Last week we talked some about the Senate Republicans’ sneaky move of placing the issue of drilling in the Arctic Refuge in a budget resolution, which unlike normal legislation cannot be stopped by a filibuster. If you’re interested in the nuts-and-bolts mechanics of how that parliamentary trickery works, check out this post from Mark Schmitt. He aptly summarizes:

Now, where in that process is there an opportunity for real debate and bipartisan participation? Nowhere. A decision is made the night before the Budget Committee markup about what number to write into one of those open slots. From there, a series of “we have no choices” choices are generated, that might lead to further tax cuts or to opening ANWR. Only a significant number of Republicans declaring that they will vote against the whole thing can derail this process.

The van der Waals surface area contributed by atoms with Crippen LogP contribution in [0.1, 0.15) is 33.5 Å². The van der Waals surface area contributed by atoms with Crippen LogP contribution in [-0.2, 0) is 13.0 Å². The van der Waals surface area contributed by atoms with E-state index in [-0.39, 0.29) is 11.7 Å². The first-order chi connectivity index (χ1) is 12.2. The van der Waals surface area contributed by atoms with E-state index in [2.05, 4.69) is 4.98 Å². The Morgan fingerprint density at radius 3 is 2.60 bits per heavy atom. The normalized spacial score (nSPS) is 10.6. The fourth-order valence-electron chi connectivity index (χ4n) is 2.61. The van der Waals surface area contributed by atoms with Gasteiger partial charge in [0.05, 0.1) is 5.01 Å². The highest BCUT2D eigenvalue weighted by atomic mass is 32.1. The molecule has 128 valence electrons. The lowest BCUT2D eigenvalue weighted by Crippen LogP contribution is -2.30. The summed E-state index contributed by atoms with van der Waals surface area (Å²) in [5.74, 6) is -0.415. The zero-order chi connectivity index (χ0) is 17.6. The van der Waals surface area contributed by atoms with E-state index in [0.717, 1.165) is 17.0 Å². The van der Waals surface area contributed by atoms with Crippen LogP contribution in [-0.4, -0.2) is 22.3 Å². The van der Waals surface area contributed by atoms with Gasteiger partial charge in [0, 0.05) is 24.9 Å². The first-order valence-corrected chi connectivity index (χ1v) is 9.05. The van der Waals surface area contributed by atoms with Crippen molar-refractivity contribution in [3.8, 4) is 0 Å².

It’s possible to understand this process as a way of reducing deficits, which was the procedure’s original intent. As it did in the Reagan, Bush I and Clinton eras, it forces Congress to make choices in the aggregate that it does not want to make in the particular. But used as a procedure to cut taxes and increase deficits, and to push through other unrelated policies such as ANWR, it is simply an outrageous assault on democracy.

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